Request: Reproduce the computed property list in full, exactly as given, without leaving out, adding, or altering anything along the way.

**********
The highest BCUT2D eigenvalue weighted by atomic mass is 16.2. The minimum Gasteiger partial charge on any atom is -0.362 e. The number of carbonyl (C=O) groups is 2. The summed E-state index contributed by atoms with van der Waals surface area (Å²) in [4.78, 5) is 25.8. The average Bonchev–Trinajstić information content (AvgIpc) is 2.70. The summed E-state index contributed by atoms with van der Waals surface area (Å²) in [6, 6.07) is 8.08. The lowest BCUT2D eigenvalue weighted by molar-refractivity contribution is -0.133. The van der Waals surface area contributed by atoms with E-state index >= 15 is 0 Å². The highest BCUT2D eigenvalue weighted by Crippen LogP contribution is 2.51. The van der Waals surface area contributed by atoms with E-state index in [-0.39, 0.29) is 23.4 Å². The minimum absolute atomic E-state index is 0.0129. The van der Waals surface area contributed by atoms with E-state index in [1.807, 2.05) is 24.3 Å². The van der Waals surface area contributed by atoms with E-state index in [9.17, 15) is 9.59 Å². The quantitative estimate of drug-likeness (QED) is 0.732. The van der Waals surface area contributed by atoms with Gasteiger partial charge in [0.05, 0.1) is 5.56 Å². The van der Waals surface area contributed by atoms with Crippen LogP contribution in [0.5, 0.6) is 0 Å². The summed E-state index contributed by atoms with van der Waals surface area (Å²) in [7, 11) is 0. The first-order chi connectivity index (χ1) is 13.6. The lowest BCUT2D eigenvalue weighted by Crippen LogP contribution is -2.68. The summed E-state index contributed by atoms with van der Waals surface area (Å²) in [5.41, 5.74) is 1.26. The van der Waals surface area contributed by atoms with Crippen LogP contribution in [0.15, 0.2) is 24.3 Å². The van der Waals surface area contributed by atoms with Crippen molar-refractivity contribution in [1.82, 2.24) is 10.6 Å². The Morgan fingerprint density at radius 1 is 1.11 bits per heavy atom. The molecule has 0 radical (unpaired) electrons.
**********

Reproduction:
The highest BCUT2D eigenvalue weighted by atomic mass is 16.2. The minimum Gasteiger partial charge on any atom is -0.362 e. The number of carbonyl (C=O) groups is 2. The summed E-state index contributed by atoms with van der Waals surface area (Å²) in [4.78, 5) is 25.8. The average Bonchev–Trinajstić information content (AvgIpc) is 2.70. The summed E-state index contributed by atoms with van der Waals surface area (Å²) in [6, 6.07) is 8.08. The lowest BCUT2D eigenvalue weighted by molar-refractivity contribution is -0.133. The van der Waals surface area contributed by atoms with E-state index >= 15 is 0 Å². The highest BCUT2D eigenvalue weighted by Crippen LogP contribution is 2.51. The van der Waals surface area contributed by atoms with E-state index in [-0.39, 0.29) is 23.4 Å². The minimum absolute atomic E-state index is 0.0129. The van der Waals surface area contributed by atoms with E-state index in [1.807, 2.05) is 24.3 Å². The van der Waals surface area contributed by atoms with E-state index in [9.17, 15) is 9.59 Å². The quantitative estimate of drug-likeness (QED) is 0.732. The van der Waals surface area contributed by atoms with Gasteiger partial charge in [0.05, 0.1) is 5.56 Å². The van der Waals surface area contributed by atoms with Crippen LogP contribution in [0.5, 0.6) is 0 Å². The summed E-state index contributed by atoms with van der Waals surface area (Å²) in [7, 11) is 0. The first-order chi connectivity index (χ1) is 13.6. The lowest BCUT2D eigenvalue weighted by Crippen LogP contribution is -2.68. The summed E-state index contributed by atoms with van der Waals surface area (Å²) in [5.41, 5.74) is 1.26. The van der Waals surface area contributed by atoms with Crippen LogP contribution in [0.15, 0.2) is 24.3 Å². The van der Waals surface area contributed by atoms with Crippen molar-refractivity contribution in [1.82, 2.24) is 10.6 Å². The Morgan fingerprint density at radius 1 is 1.11 bits per heavy atom. The molecule has 0 radical (unpaired) electrons.